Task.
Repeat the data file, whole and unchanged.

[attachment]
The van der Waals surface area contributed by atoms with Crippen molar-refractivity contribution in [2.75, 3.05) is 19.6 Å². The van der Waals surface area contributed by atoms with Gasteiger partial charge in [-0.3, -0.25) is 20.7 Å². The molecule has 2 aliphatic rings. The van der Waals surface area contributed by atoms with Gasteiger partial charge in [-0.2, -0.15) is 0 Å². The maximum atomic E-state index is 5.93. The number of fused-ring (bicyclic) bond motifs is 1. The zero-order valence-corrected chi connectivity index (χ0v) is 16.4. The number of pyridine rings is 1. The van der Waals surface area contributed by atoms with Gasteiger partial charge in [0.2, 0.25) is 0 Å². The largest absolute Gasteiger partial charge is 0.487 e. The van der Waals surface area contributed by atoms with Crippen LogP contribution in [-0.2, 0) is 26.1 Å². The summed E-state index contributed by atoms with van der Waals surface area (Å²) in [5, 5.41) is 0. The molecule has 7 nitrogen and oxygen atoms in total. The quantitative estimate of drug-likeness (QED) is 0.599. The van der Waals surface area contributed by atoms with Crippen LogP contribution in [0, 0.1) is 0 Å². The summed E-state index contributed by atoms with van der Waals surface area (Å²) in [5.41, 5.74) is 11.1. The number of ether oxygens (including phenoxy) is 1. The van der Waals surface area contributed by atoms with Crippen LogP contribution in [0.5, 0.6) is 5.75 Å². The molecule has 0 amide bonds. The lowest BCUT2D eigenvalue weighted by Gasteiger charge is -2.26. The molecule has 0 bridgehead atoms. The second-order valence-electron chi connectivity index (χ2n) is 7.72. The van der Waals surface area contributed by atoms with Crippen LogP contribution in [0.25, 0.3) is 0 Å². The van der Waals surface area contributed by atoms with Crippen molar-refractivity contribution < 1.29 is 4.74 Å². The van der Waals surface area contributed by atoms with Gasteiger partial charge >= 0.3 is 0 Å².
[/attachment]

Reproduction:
The van der Waals surface area contributed by atoms with Crippen molar-refractivity contribution in [2.75, 3.05) is 19.6 Å². The van der Waals surface area contributed by atoms with Gasteiger partial charge in [-0.3, -0.25) is 20.7 Å². The molecule has 2 aliphatic rings. The van der Waals surface area contributed by atoms with Gasteiger partial charge in [-0.2, -0.15) is 0 Å². The maximum atomic E-state index is 5.93. The number of fused-ring (bicyclic) bond motifs is 1. The zero-order valence-corrected chi connectivity index (χ0v) is 16.4. The number of pyridine rings is 1. The van der Waals surface area contributed by atoms with Gasteiger partial charge in [0.2, 0.25) is 0 Å². The largest absolute Gasteiger partial charge is 0.487 e. The van der Waals surface area contributed by atoms with Crippen LogP contribution in [-0.2, 0) is 26.1 Å². The summed E-state index contributed by atoms with van der Waals surface area (Å²) in [5, 5.41) is 0. The molecule has 7 nitrogen and oxygen atoms in total. The quantitative estimate of drug-likeness (QED) is 0.599. The van der Waals surface area contributed by atoms with Crippen LogP contribution in [0, 0.1) is 0 Å². The summed E-state index contributed by atoms with van der Waals surface area (Å²) in [5.41, 5.74) is 11.1. The number of ether oxygens (including phenoxy) is 1. The van der Waals surface area contributed by atoms with Crippen LogP contribution in [0.5, 0.6) is 5.75 Å². The molecule has 0 amide bonds. The lowest BCUT2D eigenvalue weighted by Gasteiger charge is -2.26. The molecule has 0 bridgehead atoms. The second-order valence-electron chi connectivity index (χ2n) is 7.72. The van der Waals surface area contributed by atoms with Crippen LogP contribution in [0.25, 0.3) is 0 Å². The van der Waals surface area contributed by atoms with Crippen molar-refractivity contribution < 1.29 is 4.74 Å². The van der Waals surface area contributed by atoms with Gasteiger partial charge >= 0.3 is 0 Å².